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  • Print publication year: 2010
  • Online publication date: October 2011

Introduction

Summary

In 1869, Darwin's champion Thomas Henry Huxley praised scientific experiment and observation over dogmatism. But his criticisms extended also to the textbook view of mathematics. Huxley said, “The mathematician starts with a few simple propositions, the proof of which is so obvious that they are called self-evident, and the rest of his work consists of subtle deductions from them…. Mathematics … knows nothing of observation, nothing of experiment.” In reply, the great English algebraist J. J. Sylvester spoke about what he knew from his own work: Mathematics “unceasingly call[s] forth the faculties of observation and comparison … it has frequent recourse to experimental trials and verification … it affords a boundless scope for the exercise of the highest efforts of imagination and invention.” [3, 204]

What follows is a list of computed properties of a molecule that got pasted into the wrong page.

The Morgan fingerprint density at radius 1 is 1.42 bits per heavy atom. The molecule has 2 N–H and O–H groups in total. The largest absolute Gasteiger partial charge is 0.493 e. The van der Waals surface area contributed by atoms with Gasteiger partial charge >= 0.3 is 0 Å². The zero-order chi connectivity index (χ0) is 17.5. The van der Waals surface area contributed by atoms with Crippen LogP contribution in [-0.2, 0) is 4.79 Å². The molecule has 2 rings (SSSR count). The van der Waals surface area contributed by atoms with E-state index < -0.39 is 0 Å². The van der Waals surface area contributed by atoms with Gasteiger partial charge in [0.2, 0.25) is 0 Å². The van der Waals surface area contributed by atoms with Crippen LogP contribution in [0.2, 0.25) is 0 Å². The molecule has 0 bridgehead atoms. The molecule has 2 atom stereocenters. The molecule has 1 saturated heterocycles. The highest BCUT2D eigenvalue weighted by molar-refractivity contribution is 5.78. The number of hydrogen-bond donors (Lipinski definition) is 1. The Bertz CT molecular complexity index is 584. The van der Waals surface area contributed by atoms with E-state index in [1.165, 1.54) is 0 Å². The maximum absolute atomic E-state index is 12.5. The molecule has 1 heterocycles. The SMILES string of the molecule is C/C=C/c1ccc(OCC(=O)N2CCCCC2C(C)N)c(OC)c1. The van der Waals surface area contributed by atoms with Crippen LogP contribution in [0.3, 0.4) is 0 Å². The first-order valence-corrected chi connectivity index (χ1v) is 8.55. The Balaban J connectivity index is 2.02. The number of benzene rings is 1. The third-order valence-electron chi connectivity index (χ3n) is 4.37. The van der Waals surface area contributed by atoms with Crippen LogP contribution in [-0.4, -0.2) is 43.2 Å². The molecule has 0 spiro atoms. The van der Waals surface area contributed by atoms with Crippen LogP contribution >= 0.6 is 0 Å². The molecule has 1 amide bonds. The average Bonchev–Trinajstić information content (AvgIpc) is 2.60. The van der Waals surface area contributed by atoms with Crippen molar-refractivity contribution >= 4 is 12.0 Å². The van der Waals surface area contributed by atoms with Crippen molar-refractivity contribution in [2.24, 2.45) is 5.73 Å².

As a historian of mathematics, I'm with Sylvester. I have long been interested in what mathematicians actually do, and how mathematics actually has developed. I have nothing against textbooks and logically structured subjects. It is just that they represent the finished product, not the creativity that produced it. The past, as L. P. Hartley said in opening his novel The Go-Between, “is a foreign country: they do things differently there.” [2, 1] Historians provide guidebooks to that past, although mathematicians tend to be more interested in knowing how that foreign past became transformed into the mathematics we know and teach today.

Mathematics is incredibly rich and mathematicians have been unpredictably ingenious. Therefore, the history of mathematics is not rationally reconstructible. It must be the subject of empirical investigation. I address the results of my own investigations not principally to other historians, but to mathematicians and teachers of mathematics.

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